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Bin Laden is dead, others willing to take his place

The Curry Coastal Pilot

Nine years, seven months and 20 days after 9/11, Osama bin Laden is dead.

It's a time of mixed feelings, of triumph and relief. We owe congratulations and thank yous to the U.S. military and intelligence community. However low the country's morale may have sunk in the first few years after 9/11, it was far from broken.

Certainly, the terrorist attacks on our home turf changed our worldview forever but, in the ten years since, we've learned we didn't need to fear bin Laden as we once did. The anticipated wave of terrorist attacks in the U.S. immediately following 9/11 never materialized andndash; most likely because of the diligent work of our military and intelligence agencies.

However, this is not the time to rest. Bin Laden's brazen actions galvanized al-Qaida then and continues to inspire other groups, thugs, fools and psuedointellectuals who rally around his warped political/religious fantasy.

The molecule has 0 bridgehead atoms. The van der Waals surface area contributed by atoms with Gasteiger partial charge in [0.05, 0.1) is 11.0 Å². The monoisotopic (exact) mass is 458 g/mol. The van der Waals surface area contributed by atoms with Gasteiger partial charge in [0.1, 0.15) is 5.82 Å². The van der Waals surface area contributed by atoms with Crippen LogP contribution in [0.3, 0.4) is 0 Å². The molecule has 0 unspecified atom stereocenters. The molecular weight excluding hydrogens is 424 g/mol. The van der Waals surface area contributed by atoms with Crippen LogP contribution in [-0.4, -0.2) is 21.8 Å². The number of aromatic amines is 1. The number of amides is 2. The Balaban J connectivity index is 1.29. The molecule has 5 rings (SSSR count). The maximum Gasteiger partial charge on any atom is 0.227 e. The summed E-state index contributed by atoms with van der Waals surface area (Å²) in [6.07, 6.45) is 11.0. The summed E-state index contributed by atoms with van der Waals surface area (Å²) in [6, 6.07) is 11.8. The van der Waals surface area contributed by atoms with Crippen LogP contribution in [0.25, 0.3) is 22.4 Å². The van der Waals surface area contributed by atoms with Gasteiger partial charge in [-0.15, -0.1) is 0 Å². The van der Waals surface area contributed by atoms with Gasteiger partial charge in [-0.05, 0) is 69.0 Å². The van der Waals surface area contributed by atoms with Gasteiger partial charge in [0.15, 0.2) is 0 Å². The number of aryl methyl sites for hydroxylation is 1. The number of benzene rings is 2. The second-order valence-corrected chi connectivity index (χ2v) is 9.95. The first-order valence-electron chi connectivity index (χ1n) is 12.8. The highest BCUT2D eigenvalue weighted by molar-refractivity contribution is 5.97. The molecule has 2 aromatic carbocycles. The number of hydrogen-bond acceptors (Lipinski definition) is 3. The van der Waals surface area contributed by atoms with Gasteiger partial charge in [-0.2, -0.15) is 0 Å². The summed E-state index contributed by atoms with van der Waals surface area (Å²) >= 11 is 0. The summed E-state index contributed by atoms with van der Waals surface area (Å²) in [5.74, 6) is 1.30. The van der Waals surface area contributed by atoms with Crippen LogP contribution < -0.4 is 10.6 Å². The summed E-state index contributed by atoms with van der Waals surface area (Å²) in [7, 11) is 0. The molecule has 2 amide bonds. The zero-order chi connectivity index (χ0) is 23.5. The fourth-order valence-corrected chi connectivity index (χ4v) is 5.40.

Al-Qaida will be eager to show it was more than bin Laden. It and other terrorist groups will continue to thirst for distinction. They need fire to feed and blood to swim. They will continue their flimsy attempts to mystify and imbue with honor the slaughter of innocents.

And how they celebrate that slaughter. Few things are more obscene.

Bin Laden's death cannot be an excuse to rest. It is the death of one man and his leadership. The United States can't just await the next attack.

There will always be danger from individuals and groups willing to die to kill others. Let's not make it easy for them.

andndash; Wescom News Service (Bend Bulletin/Curry Coastal Pilot)

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The Curry Coastal Pilot
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